“GENERAL NEWS. Some capital onions of first quality are on view at Messrs Lennie and Sons’ shop, Dee street, grown by Mr Jacob Falsky at Fernhills. It is a fact worth noting that he has grown nine tons of splendid onions or three quarters of an acre. There would be no need to import onions if all Southland was like Fernhills District. They were grown from Lennie’s tested seeds, and half a dozen turned the scale at 6½ lb.” Southern Cross, 18 May 1895, p 8
Juliana died at Fernhills on 2 April 1897 aged 62 and buried at the Winton Cemetery.
Jacob remarried on 23 January 1900 at Winton to Mary O’Callaghan (b. 1861–d. 1939) and had a son, Joseph William (Campbell) (b. 1902–d. 1986) at Invercargill. Jacob was naturalised as a New Zealand citizen on 19 August 1907, a resident of Orepuki, where he worked as a gardener.
“THE COURTS. (Before Mr G. Cruickshanks, S.M.) ARDENS, OREPUKI, MAY 19th… MAGISTRATES Wm. Nicholson v Jacob Falska, claim £8, value of dog destroyed by defendant. It appeared that plaintiff’s dog had been worrying defendant’s cows, and he had destroyed it., —Plaintiff was non-suited with costs £1 7s…” Western Star, 22 May 1908, p 2
“Wallace County Council. The usual monthly meeting of the above council was held on Friday, and was attended by Crs Dyer (chairman), McNaughton, Hirst, Power, Affleck, Buckingham, Fraser, Ford and King. UNUSED ROAD. Mrs Falska, Orepuki, wrote asking permission to fence an abandoned road near Section 88, blk II Longwood. The road was of no use to anyone now, and she hoped the council would see their way clear to grant her request — Resolved that Cr Hirst be authorised to deal with the matter after inspection. A letter from the Commissioner of Crown Lands in connection with the application of Mrs Falska was received.” Otautau Standard And Wallace County Chronicle, 23 February 1909, p 3
“Wallace County Council. The monthly meeting of the above Council was held on Friday, the 16th inst., when there were present: Crs Dyer (chairman}, McNaughton, Hirst, Power, Affleck, Buckingham, Fraser, and King…CLOSING A ROAD. Mr Falska made application for road on section 88, block 11, Longwood. A report from the Chief Commisioner was received, pointing out that Mr Falska’s buildings were encroaching on the road, and that it was not likely they would be allowed to close road up. —Letter received “ Otautau Standard And Wallace County Chronicle, 20 July 1909, p 3
The Falska’s fine produce made regular mention in the local rag, gaining special prizes in the Southland winter show and A & P show. Jacob died on 4 Apr 1926 at Orepuki aged 87 and is buried with his first wife at the Winton Cemetery.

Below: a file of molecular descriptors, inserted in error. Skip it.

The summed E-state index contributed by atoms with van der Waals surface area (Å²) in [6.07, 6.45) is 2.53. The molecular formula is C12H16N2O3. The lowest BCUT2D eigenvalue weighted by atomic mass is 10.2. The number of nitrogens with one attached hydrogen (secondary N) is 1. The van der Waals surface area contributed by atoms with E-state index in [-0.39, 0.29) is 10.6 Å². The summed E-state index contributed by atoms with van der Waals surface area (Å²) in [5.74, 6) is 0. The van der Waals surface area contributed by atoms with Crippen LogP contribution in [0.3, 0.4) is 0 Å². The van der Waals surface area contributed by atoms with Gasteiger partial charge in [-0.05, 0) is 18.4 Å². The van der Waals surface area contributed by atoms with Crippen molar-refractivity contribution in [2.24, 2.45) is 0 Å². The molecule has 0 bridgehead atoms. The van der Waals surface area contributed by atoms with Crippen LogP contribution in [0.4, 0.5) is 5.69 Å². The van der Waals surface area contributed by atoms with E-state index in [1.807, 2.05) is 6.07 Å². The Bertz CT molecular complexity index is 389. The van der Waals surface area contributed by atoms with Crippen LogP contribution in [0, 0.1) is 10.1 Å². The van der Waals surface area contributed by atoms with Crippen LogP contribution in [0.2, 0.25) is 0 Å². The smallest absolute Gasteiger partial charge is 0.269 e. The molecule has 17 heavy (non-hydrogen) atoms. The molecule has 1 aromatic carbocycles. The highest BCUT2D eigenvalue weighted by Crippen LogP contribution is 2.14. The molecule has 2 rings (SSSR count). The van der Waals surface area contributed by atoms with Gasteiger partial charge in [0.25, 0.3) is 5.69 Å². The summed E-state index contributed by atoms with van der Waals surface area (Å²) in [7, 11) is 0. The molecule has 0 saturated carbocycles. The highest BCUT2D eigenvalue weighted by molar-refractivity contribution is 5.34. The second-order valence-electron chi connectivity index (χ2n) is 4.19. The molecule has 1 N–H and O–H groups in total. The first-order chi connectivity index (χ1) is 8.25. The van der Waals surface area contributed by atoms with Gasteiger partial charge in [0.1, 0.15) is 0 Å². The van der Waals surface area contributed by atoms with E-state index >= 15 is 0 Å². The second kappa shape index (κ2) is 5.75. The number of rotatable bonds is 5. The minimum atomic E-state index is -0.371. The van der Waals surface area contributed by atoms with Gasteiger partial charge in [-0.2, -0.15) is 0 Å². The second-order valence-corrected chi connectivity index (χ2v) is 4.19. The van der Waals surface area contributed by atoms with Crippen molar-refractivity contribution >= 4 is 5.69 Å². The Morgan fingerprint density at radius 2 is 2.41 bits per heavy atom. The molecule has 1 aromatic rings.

“On Sunday evening last word was received that another old resident of Orepuki had joined the great majority. The deceased, Jacob Falska, aged 87 years, was born in a village on the borders of Russia and Germany, and fought in the Franco Prussian war in 1870. In 1873 he emigrated to New Zealand, landing at Akaroa. He engaged in farming operations in various parts of the South Island, finally arriving in Orepuki 20 years ago, where he has resided ever since. Deceased leaves a grown-up family of two sons and three daughters to mourn their loss.” Southland Times, 8 April 1926, p 8
“DEATHS. FALSKA —At his residence, Orepuki, on Sunday, April 4, 1926, Jacob, beloved husband of Mary Falska; aged 87 years. R.I.P. The funeral will leave the Catholic Church, Winton, at 2.30 p.m. on Wednesday, 7th inst., for the Winton Cemetery. Friends please accept this (the only) intimation.— W. D. McArthur, Undertaker.” Southland Times, 7 April 1926, p 4
Anna Felska was born at Osetno on 18 October 1868. She was married in 1889 at Hastings to Michael Redmond Murphy (b. 1851 at Gregmore, Ireland–d. 1942), the son of John Murphy (b. 1812–d. 1890) and Nora Honore Burke (b. 1816–d. 1898). The family born at Hastings were: Joseph Redmond (b. 1889–d.1973), John William (b. 1891–d. 1974 and Ellen (b. 1893). The family moved to the South Island where Anna’s family were residing at Fernhill in Southland. Michael died on 14 April 1942 and Annie died on 17 December 1945. They are both buried together at the Winton Cemetery.
Pobόg-Jaworowski, J. W, History of the Polish Settlers in New Zealand, ed. Warsaw; Chz “Ars Polonia.” 1990, pages 21 & 155
Archives New Zealand, Passenger Lists, 1839-1973, FamilySearch.
New Zealand Department of Internal Affairs Naturalisations, Births, Deaths and Marriages.
New Zealand Government Property Tax Department, from the rates assessment rolls, Return of Freeholders of NZ 1882, published 1884.
Compiled by Paul Klemick (2022)
The Polish Heritage of Otago & Southland Charitable Trust